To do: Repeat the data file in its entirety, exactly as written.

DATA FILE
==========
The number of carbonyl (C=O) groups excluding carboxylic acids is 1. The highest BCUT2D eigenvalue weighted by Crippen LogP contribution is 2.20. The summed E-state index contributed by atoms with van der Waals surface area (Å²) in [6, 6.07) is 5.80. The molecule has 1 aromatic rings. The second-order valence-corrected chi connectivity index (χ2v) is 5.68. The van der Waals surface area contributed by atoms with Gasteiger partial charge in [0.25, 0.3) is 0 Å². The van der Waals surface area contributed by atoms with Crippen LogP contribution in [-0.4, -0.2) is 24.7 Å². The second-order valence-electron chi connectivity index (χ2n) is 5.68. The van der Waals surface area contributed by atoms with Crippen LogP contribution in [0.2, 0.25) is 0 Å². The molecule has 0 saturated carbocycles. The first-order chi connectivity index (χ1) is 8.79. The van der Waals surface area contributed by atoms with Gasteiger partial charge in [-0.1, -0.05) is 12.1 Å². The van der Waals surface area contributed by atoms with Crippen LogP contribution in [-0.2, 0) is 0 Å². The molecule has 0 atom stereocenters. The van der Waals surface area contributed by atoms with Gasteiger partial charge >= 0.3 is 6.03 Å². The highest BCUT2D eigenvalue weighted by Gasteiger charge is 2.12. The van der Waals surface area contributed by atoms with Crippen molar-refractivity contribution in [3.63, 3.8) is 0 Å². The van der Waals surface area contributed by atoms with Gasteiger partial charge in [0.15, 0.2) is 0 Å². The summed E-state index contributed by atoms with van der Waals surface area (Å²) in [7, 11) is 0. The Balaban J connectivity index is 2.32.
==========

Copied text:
The number of carbonyl (C=O) groups excluding carboxylic acids is 1. The highest BCUT2D eigenvalue weighted by Crippen LogP contribution is 2.20. The summed E-state index contributed by atoms with van der Waals surface area (Å²) in [6, 6.07) is 5.80. The molecule has 1 aromatic rings. The second-order valence-corrected chi connectivity index (χ2v) is 5.68. The van der Waals surface area contributed by atoms with Gasteiger partial charge in [0.25, 0.3) is 0 Å². The van der Waals surface area contributed by atoms with Crippen LogP contribution in [-0.4, -0.2) is 24.7 Å². The second-order valence-electron chi connectivity index (χ2n) is 5.68. The van der Waals surface area contributed by atoms with Crippen LogP contribution in [0.2, 0.25) is 0 Å². The molecule has 0 saturated carbocycles. The first-order chi connectivity index (χ1) is 8.79. The van der Waals surface area contributed by atoms with Gasteiger partial charge in [-0.1, -0.05) is 12.1 Å². The van der Waals surface area contributed by atoms with Crippen LogP contribution in [-0.2, 0) is 0 Å². The molecule has 0 atom stereocenters. The van der Waals surface area contributed by atoms with Gasteiger partial charge >= 0.3 is 6.03 Å². The highest BCUT2D eigenvalue weighted by Gasteiger charge is 2.12. The van der Waals surface area contributed by atoms with Crippen molar-refractivity contribution in [3.63, 3.8) is 0 Å². The van der Waals surface area contributed by atoms with Gasteiger partial charge in [0.15, 0.2) is 0 Å². The summed E-state index contributed by atoms with van der Waals surface area (Å²) in [7, 11) is 0. The Balaban J connectivity index is 2.32.